According to one aspect of the present invention, there is provided position-responsive apparatus comprising a series of detecting elements disposed in succession alongside a path of relative movement with a non-contacting actuating means adapted to act on respective detecting elements by its proximity thereto along said path, and resistance means connected to the detecting elements to produce an output signal which is progressively changed with relative movement between the actuating means and the series of detecting elements over the length of said path of relative movement, the series of detecting elements being arranged in a plurality of arrays disposed in series to extend over different portions of said path of relative movement and means operable with the passage of the actuating means between successive arrays in a direction away from one end of said path for transmitting a cumulative output signal which includes a component corresponding to the output signal from each preceding array from said one end of the path of relative movement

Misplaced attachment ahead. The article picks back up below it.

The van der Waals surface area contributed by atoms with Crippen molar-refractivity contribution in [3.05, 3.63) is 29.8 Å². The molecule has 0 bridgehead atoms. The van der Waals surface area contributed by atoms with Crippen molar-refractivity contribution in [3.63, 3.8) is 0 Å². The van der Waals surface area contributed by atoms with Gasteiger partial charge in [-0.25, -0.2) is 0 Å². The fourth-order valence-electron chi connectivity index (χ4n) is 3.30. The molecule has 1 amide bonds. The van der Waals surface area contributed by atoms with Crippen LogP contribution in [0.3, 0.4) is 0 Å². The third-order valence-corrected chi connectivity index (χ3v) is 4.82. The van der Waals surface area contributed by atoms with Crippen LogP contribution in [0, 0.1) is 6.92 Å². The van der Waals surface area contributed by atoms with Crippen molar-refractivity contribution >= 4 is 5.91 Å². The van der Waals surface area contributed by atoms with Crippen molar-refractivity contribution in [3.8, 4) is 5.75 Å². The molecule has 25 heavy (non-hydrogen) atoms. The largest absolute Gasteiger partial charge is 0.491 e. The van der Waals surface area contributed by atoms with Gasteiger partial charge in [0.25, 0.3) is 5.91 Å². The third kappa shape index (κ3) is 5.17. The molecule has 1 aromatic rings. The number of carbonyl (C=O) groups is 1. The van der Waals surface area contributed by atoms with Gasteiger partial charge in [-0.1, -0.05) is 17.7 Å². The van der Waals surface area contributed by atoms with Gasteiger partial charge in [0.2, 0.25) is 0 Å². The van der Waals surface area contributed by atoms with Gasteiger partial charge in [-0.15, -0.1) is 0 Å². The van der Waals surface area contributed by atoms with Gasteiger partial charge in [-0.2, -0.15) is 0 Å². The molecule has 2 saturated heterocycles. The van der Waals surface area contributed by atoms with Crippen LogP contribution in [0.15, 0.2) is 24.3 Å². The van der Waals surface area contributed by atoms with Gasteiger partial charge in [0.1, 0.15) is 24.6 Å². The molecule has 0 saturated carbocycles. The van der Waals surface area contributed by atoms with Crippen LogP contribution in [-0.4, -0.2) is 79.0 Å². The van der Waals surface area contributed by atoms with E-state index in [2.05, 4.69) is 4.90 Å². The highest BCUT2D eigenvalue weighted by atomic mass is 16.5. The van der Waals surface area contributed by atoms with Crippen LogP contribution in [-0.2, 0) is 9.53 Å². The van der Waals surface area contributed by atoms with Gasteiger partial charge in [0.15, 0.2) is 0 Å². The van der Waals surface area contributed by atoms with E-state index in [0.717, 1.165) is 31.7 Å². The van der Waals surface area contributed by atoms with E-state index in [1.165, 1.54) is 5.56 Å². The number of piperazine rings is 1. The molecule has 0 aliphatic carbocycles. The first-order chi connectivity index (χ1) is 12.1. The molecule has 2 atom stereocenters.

Such apparatus provides for the possibility of connecting a supply voltage to each said array of detecting elements independently of the other arrays, conveniently by connecting them in parallel to a common supply, so that the range of measurement can be extended indefinitely and/or the accuracy of measurement is limited only by the nature of the detecting elements themselves. Nevertheless, because the signal state for each lower array can be made dependent to the action of the actuating means on a succeeding array, cumulative signals can be generated from the arrays jointly. Thus, if a liquid-level indicating means comprises a vertically arranged series of said detecting elements, when the actuating means rises above a first or lowest array of said detecting elements, the output signal indicating it had risen the height of that first array is maintained and is added to the height position signal that is generated from the succeeding array above the first array.